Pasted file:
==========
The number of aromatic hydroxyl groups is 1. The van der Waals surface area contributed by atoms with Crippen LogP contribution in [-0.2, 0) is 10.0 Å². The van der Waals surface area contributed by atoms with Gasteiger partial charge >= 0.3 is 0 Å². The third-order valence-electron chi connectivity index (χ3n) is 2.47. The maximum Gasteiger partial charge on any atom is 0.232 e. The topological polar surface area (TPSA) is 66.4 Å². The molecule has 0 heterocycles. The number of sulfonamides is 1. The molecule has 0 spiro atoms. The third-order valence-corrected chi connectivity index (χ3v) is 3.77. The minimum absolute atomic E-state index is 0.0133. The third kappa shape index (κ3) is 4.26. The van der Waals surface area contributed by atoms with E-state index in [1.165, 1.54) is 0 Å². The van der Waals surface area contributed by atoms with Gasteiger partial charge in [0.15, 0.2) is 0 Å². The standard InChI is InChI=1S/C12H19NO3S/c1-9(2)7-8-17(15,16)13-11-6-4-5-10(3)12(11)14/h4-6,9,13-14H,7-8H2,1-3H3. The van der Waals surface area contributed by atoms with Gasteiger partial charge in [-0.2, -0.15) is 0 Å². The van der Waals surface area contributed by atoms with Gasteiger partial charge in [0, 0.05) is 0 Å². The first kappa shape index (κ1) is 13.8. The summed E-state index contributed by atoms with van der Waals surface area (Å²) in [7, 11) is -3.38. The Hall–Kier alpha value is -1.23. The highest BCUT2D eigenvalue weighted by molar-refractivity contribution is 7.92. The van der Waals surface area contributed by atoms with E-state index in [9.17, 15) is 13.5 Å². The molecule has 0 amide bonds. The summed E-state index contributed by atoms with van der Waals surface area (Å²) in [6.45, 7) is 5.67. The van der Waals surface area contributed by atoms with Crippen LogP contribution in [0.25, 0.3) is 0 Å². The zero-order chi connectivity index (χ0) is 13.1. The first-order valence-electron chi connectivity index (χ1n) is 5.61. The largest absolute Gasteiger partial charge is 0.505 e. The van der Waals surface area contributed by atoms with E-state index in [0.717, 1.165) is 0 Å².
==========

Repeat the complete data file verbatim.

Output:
The number of aromatic hydroxyl groups is 1. The van der Waals surface area contributed by atoms with Crippen LogP contribution in [-0.2, 0) is 10.0 Å². The van der Waals surface area contributed by atoms with Gasteiger partial charge >= 0.3 is 0 Å². The third-order valence-electron chi connectivity index (χ3n) is 2.47. The maximum Gasteiger partial charge on any atom is 0.232 e. The topological polar surface area (TPSA) is 66.4 Å². The molecule has 0 heterocycles. The number of sulfonamides is 1. The molecule has 0 spiro atoms. The third-order valence-corrected chi connectivity index (χ3v) is 3.77. The minimum absolute atomic E-state index is 0.0133. The third kappa shape index (κ3) is 4.26. The van der Waals surface area contributed by atoms with E-state index in [1.165, 1.54) is 0 Å². The van der Waals surface area contributed by atoms with Gasteiger partial charge in [0.15, 0.2) is 0 Å². The standard InChI is InChI=1S/C12H19NO3S/c1-9(2)7-8-17(15,16)13-11-6-4-5-10(3)12(11)14/h4-6,9,13-14H,7-8H2,1-3H3. The van der Waals surface area contributed by atoms with Gasteiger partial charge in [-0.2, -0.15) is 0 Å². The van der Waals surface area contributed by atoms with Gasteiger partial charge in [0, 0.05) is 0 Å². The first kappa shape index (κ1) is 13.8. The summed E-state index contributed by atoms with van der Waals surface area (Å²) in [7, 11) is -3.38. The Hall–Kier alpha value is -1.23. The highest BCUT2D eigenvalue weighted by molar-refractivity contribution is 7.92. The van der Waals surface area contributed by atoms with E-state index in [9.17, 15) is 13.5 Å². The molecule has 0 amide bonds. The summed E-state index contributed by atoms with van der Waals surface area (Å²) in [6.45, 7) is 5.67. The van der Waals surface area contributed by atoms with Crippen LogP contribution in [0.25, 0.3) is 0 Å². The zero-order chi connectivity index (χ0) is 13.1. The first-order valence-electron chi connectivity index (χ1n) is 5.61. The largest absolute Gasteiger partial charge is 0.505 e. The van der Waals surface area contributed by atoms with E-state index in [0.717, 1.165) is 0 Å².